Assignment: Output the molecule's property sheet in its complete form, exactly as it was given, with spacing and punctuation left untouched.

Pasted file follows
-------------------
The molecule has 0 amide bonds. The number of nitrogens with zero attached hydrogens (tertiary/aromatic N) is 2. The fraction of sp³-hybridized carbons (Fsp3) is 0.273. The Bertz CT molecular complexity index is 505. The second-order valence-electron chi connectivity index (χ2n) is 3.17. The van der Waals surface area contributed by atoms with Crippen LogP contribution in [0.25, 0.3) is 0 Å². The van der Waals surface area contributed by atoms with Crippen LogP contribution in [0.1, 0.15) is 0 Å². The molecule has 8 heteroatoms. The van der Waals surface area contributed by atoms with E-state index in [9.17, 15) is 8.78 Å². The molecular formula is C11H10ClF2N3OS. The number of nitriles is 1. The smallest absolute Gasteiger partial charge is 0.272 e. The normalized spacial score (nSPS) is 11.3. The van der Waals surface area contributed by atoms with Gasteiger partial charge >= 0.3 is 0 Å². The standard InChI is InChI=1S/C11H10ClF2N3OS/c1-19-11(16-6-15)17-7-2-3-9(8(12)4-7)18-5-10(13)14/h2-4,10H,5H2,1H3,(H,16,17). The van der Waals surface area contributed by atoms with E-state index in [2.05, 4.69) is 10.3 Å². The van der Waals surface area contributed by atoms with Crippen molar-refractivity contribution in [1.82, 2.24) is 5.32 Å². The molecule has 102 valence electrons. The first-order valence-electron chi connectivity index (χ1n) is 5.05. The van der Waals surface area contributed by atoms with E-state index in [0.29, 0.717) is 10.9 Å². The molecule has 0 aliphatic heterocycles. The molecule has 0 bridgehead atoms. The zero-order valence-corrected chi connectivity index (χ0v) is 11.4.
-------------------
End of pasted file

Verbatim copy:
The molecule has 0 amide bonds. The number of nitrogens with zero attached hydrogens (tertiary/aromatic N) is 2. The fraction of sp³-hybridized carbons (Fsp3) is 0.273. The Bertz CT molecular complexity index is 505. The second-order valence-electron chi connectivity index (χ2n) is 3.17. The van der Waals surface area contributed by atoms with Crippen LogP contribution in [0.25, 0.3) is 0 Å². The van der Waals surface area contributed by atoms with Crippen LogP contribution in [0.1, 0.15) is 0 Å². The molecule has 8 heteroatoms. The van der Waals surface area contributed by atoms with E-state index in [9.17, 15) is 8.78 Å². The molecular formula is C11H10ClF2N3OS. The number of nitriles is 1. The smallest absolute Gasteiger partial charge is 0.272 e. The normalized spacial score (nSPS) is 11.3. The van der Waals surface area contributed by atoms with Gasteiger partial charge >= 0.3 is 0 Å². The standard InChI is InChI=1S/C11H10ClF2N3OS/c1-19-11(16-6-15)17-7-2-3-9(8(12)4-7)18-5-10(13)14/h2-4,10H,5H2,1H3,(H,16,17). The van der Waals surface area contributed by atoms with E-state index in [2.05, 4.69) is 10.3 Å². The van der Waals surface area contributed by atoms with Crippen molar-refractivity contribution in [1.82, 2.24) is 5.32 Å². The molecule has 102 valence electrons. The first-order valence-electron chi connectivity index (χ1n) is 5.05. The van der Waals surface area contributed by atoms with E-state index in [0.29, 0.717) is 10.9 Å². The molecule has 0 aliphatic heterocycles. The molecule has 0 bridgehead atoms. The zero-order valence-corrected chi connectivity index (χ0v) is 11.4.